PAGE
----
| best Chinese food restaurants in the San Fernando Valley for takeout
It is, easily, the most iconic to-go container in culinary history a Totem of Takeout, an origami box built for noodles, pork, shrimp and chicken. Its technically an isosceles trapezoid solid, a three-dimensional representation of a high school geometry problem.To get more news about special dishes of china, you can visit shine news official website.
The Chinese food takeout container was born in the last decade of the 19th century, when it was known as an oyster pail because, well, it was used for to-go orders of oysters. It was also used, for many years, for honey and was until after World War II, when Chinese takeout competed with pizza for the food most Americans took home to eat while watching The Beatles on The Ed Sullivan Show, on small black-and-white TV screens. And for most Chinese restaurants, its still the standard for takeout.
This white, waxed container more often than not comes with a red drawing of a pagoda on the side (which is, of course, Japanese) and the words Enjoy and Thank You emblazoned on the top, and over the fold. Some years ago, the Smithsonian paid tribute to the container with an exhibit called Sweet & Sour: A Look at the History of Chinese Food in the United States. And the phrase sweet & sour is especially apt, for this is not a container built for searing spices of Szechuan and Hunanese cooking. I guess dim sum will work okay in the boxes. But dim sum isnt what comes to mind.
Rather, the box is for the classics of Chinese-American cooking. For meals consisting of one from column A, two from column B, white rice and fortune cookies at meals end. It meant chicken chop suey, pork fried rice, sweet-and-sour something or other, egg foo young, and lots and lots of tea. It was something you ate on Sunday nights with family. And an hour later, in the old American anti-vegetable parlance, you were hungry again. Or at least you were if your basic diet consisted of white bread and deep-fried everything.
Chop suey is the defining dish when it comes to Chinese-American cooking. The name may (or may not) come from the Cantonese sap seui, which translates as mixed leftovers. It was a mishmash, created in the mid-1800s by Chinese immigrants to make their native food more appealing to American taste, what there was of it.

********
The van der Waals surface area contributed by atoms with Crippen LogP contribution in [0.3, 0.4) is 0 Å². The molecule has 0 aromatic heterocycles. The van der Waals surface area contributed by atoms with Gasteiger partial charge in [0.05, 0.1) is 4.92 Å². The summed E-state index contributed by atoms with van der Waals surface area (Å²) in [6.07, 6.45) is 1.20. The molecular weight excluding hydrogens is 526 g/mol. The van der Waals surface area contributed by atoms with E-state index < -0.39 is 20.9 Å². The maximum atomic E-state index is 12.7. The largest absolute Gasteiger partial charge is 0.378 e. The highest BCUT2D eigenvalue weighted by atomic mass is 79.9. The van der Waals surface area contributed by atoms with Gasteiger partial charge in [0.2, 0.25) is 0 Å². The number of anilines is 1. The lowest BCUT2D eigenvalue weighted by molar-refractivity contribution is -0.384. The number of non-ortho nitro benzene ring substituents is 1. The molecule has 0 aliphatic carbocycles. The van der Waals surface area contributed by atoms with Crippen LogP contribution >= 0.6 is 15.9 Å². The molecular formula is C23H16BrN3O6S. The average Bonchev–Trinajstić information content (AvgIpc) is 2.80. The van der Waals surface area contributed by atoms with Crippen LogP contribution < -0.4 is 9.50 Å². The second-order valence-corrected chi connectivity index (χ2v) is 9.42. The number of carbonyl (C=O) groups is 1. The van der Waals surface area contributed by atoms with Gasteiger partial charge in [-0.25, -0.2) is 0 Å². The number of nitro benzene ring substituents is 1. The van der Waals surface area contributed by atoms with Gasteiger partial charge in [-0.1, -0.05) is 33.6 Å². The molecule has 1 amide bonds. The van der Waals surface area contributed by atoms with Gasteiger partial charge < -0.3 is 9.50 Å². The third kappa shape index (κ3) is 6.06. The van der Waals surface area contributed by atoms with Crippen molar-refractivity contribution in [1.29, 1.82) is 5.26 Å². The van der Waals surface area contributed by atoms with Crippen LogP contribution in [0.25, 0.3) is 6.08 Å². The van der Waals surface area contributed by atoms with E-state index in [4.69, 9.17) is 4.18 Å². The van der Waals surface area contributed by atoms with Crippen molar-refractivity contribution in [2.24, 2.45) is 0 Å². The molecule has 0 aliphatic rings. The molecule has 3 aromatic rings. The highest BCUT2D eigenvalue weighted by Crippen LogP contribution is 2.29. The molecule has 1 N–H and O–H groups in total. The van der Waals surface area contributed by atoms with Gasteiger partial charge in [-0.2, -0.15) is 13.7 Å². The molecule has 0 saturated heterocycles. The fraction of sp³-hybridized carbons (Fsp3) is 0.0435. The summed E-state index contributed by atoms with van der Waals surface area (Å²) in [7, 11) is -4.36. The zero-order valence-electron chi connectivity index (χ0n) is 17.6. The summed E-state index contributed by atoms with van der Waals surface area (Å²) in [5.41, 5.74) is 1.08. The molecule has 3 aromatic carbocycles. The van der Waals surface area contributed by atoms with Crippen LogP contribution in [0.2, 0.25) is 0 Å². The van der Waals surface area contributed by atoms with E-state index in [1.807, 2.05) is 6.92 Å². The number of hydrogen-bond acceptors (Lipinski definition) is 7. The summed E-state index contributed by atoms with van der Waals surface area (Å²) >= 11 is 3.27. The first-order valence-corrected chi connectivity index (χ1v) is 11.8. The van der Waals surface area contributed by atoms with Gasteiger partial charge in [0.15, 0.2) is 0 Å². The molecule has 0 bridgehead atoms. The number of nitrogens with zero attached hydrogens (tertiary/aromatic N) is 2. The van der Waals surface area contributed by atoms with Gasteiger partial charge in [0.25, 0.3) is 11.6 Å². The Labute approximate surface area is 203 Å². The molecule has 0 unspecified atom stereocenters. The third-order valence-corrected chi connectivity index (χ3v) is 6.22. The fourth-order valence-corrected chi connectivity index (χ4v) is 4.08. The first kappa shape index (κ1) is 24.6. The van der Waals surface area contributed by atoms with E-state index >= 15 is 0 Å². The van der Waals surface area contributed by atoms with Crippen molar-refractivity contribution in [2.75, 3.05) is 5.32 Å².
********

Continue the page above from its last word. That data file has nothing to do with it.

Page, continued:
Since there was no bok choy or white radishes or soybean sprouts to use, celery, bell peppers and onions became the ingredients of choice, with shredded meat added, and enough soy sauce to turn the white rice black. Louis Armstrong recorded a song in the 1920s called Cornet Chop Suey. It was culinary jazz. Theres an Edward Hopper painting called Chop Suey which is not of food, but of two women, seated in a restaurant, with a sign out the window that reads suey.
And it was chop suey that I went looking for. Or at least chow mein and lo mein. In the case of chop suey, old school Chinese-American cooking. In the case of chow mein and lo mein, the Cantonese cuisine which faded in recent years behind a veil of super-spiced cooking. In either case, this is soul satisfying food to take home, and be filled with nostalgia, as you sip your tea, eat your rice, and enjoy your chow, eaten directly from the container with chopsticks, if you cant muster the energy to put it on a plate or in a bowl.
This is food that tastes good no matter how you gobble it. And if you want, you can still find Ed Sullivan on YouTube. This is a journey into the past, taken one bite at a time.Should you feel the need for classic Chinese-American cooking, here it is. Theres lo mein and chow fun, sweet & sour chicken and orange chicken, steamed chicken shui mai and wonton soup. If its Japanese cooking that cries out to you, there are soba noodles in broth and seared ahi with a yuzu wasabi dressing. You feel a tad like Vietnamese? No worries. Theres a whole section of pho with a choice of many meats and tofu; and the rice vermicelli noodles called bun. You want Thai? How about the papaya salad, the shrimp and crabmeat cakes, and the Thai tom yum soup?
But thats just the tip of the culinary iceberg lettuce, as it were. What really intrigues at Café Orient are the culinary amalgams, the fusions of this cuisine and that cuisine. Consider the baby back ribs satay. Now, most of us are familiar with satay as a Southeast Asian standard of (usually) beef and chicken, cooked and served on a skewer, with a tasty peanut sauce. And though there is a tasty filet mignon satay on the menu here, with a good peanut sauce the fusion is in the baby backs, an ingredient rarely (if ever) encountered in Southeast Asian cooking.